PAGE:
Why is America Divided?


Published by the Odyssey Online on July 25, 2016.

Hannah Gaschler

In Georgia, Joe Biden won by 0.2 percentage points; in Arizona, he won by 0.3 percentage points; and in Wisconsin, he won by 0.7 percentage points.  For the 2020 presidential election, most states were split almost evenly between the two candidates, showing that the United States is a divided nation right now.  But this division is nothing new.  Americans have been divided throughout history: during the Civil War, during the Vietnam War, and during the Watergate scandal, for example.  The level of division fluctuates, but it has been at a particularly high point during Trump’s presidency and is now quite apparent in the election results.  It is natural for America to have leaders in office from varying points of view; in fact, it is healthy to have representatives with different ideas.  But when both sides refuse to compromise, the divide becomes greater–and this is damaging for the nation.   

America was founded by men with various political beliefs.  Some were for more government control, and some were for less.  But together, through much compromise and discussion, they developed the US Constitution.  This document was meant to be the standard and the point of agreement among the parties, uniting the states in order to make the nation stronger in the areas of common defense, regulation of trade, and power to tax.  The Founding Fathers also established the three branches of government, to which states would elect people from different political parties.  This way, one party alone was not over the US, but different parties could work together for the good of Americans, abiding by the Constitution.  

This plan of government sounds reasonable, and it worked for many years.  However, there have been several disruptions to this peace, where Congress–or the nation itself–has been divided over an issue.  The nation was divided over states’ rights and slavery during the Civil War; over the US presence in Vietnam during the Vietnam War; over President Nixon’s virtue during the Watergate scandal; and now–over President Trump and Joe Biden.  Especially since President Trump was elected in 2016, the division between the Republican and Democratic parties has been growing.  One of the reasons for this division is the differing views that people have on the US Constitution–the glue that should hold the parties together. Many Democrats believe that the Constitution is a “living document;” thus, it can be interpreted easily to suit the present circumstances.  On the other hand, most Republicans believe that the Constitution should be interpreted according to the original intent. Because of the differing views on the Constitution, as well as the opposing ideologies of the parties, it is difficult for Congress to make decisions and get things done, and this is why a divided nation is unhealthy.  The Congressional sessions become less about working together on some common goals for the good of the nation and more about whose party can have the most laws passed in its favor.  With the disagreement about the Constitution, the standard for making decisions is gone, and the benefit of the country is left behind.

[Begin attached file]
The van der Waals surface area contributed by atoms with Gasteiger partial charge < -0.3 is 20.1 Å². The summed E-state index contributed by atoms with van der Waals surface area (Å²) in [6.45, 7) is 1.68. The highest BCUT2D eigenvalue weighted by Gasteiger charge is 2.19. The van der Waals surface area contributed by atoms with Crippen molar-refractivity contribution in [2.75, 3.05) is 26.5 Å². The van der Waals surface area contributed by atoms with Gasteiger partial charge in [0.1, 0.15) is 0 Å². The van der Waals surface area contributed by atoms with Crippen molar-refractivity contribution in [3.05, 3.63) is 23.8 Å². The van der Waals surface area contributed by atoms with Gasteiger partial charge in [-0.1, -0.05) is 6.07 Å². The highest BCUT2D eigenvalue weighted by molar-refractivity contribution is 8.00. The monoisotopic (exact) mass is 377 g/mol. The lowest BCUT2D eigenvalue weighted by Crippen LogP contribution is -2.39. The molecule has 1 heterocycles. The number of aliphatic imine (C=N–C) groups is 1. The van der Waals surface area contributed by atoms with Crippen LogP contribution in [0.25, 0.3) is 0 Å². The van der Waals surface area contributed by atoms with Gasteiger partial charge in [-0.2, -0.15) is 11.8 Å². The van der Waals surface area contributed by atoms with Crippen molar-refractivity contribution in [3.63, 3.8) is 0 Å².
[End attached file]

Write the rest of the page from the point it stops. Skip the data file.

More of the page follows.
Political differences have always existed; however, the divide becomes greater when both sides refuse to compromise, and this is dangerous for the nation.  Abraham Lincoln famously said, quoting the Bible, “A house divided against itself cannot stand.”  He understood political division and how harmful that is for a country.  Not only does division make it difficult for the government to pass laws, but also it prevents the country from having stable foreign relations, because when a country has so much struggle within, it is not strong enough to prevent outsiders from exploiting it.  Division also affects the peace of the nation, not only among government officials, but also among the citizens of the country.  For example, after the 2016 election, the riots and protests that shook the nation were the result of citizens’ hatred for the winning party.  But even though tensions in the US are bitter right now, there is still hope for healing. 

“The beauty and the glory of our constitutional system is that it gives us the tools to fight injustice, to heal division, and to continue the work of our Founding Fathers by expanding and growing the blessings of America,” said President Trump during his 2020 Fourth of July speech. 

“I pledge to be a president who seeks not to divide but unify, who doesn’t see red states and blue states, only sees the United States,” Joe Biden said during his victory speech.  

As Republicans and Democrats agree that the nation is divided and that the division needs to end, maybe someday they can come to an agreement on the Constitution and have the same goals for the nation–not seeking power for their parties, but maintaining privileges for the people.